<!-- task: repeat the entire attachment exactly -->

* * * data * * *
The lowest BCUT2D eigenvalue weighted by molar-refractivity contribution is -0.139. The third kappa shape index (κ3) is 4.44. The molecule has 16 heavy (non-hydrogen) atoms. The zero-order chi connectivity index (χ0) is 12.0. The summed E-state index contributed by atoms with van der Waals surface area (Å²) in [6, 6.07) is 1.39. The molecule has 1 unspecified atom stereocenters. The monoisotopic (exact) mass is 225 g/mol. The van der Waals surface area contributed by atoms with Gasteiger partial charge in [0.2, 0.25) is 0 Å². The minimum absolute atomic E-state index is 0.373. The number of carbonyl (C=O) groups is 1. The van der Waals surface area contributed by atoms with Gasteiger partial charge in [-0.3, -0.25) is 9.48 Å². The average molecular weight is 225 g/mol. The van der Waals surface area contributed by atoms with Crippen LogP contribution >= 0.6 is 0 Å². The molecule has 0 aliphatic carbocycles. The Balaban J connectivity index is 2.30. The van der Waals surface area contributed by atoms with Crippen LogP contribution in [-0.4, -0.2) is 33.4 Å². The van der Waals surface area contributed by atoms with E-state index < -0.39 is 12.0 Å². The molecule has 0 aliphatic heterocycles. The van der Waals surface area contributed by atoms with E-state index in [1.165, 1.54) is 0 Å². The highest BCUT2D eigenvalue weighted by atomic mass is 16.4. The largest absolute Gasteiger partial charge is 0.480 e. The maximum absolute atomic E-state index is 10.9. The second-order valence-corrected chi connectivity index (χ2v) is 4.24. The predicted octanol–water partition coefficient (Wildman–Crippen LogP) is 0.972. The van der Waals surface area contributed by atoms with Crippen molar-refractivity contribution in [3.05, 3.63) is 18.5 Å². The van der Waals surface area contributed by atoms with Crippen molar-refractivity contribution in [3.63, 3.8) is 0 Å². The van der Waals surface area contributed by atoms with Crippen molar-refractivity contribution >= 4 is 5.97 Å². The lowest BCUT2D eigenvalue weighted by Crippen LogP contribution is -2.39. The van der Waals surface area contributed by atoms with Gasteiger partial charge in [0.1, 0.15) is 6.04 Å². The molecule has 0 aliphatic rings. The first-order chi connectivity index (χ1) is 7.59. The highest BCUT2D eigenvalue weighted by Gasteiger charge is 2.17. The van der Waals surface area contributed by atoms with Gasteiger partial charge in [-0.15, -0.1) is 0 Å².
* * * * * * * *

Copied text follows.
The lowest BCUT2D eigenvalue weighted by molar-refractivity contribution is -0.139. The third kappa shape index (κ3) is 4.44. The molecule has 16 heavy (non-hydrogen) atoms. The zero-order chi connectivity index (χ0) is 12.0. The summed E-state index contributed by atoms with van der Waals surface area (Å²) in [6, 6.07) is 1.39. The molecule has 1 unspecified atom stereocenters. The monoisotopic (exact) mass is 225 g/mol. The van der Waals surface area contributed by atoms with Gasteiger partial charge in [0.2, 0.25) is 0 Å². The minimum absolute atomic E-state index is 0.373. The number of carbonyl (C=O) groups is 1. The van der Waals surface area contributed by atoms with Gasteiger partial charge in [-0.3, -0.25) is 9.48 Å². The average molecular weight is 225 g/mol. The van der Waals surface area contributed by atoms with Crippen LogP contribution >= 0.6 is 0 Å². The molecule has 0 aliphatic carbocycles. The Balaban J connectivity index is 2.30. The van der Waals surface area contributed by atoms with Crippen LogP contribution in [-0.4, -0.2) is 33.4 Å². The van der Waals surface area contributed by atoms with E-state index < -0.39 is 12.0 Å². The molecule has 0 aliphatic heterocycles. The van der Waals surface area contributed by atoms with E-state index in [1.165, 1.54) is 0 Å². The highest BCUT2D eigenvalue weighted by atomic mass is 16.4. The largest absolute Gasteiger partial charge is 0.480 e. The maximum absolute atomic E-state index is 10.9. The second-order valence-corrected chi connectivity index (χ2v) is 4.24. The predicted octanol–water partition coefficient (Wildman–Crippen LogP) is 0.972. The van der Waals surface area contributed by atoms with Crippen molar-refractivity contribution in [3.05, 3.63) is 18.5 Å². The van der Waals surface area contributed by atoms with Crippen molar-refractivity contribution in [3.63, 3.8) is 0 Å². The van der Waals surface area contributed by atoms with Crippen molar-refractivity contribution >= 4 is 5.97 Å². The lowest BCUT2D eigenvalue weighted by Crippen LogP contribution is -2.39. The van der Waals surface area contributed by atoms with Gasteiger partial charge in [0.1, 0.15) is 6.04 Å². The molecule has 0 aliphatic rings. The first-order chi connectivity index (χ1) is 7.59. The highest BCUT2D eigenvalue weighted by Gasteiger charge is 2.17. The van der Waals surface area contributed by atoms with Gasteiger partial charge in [-0.15, -0.1) is 0 Å².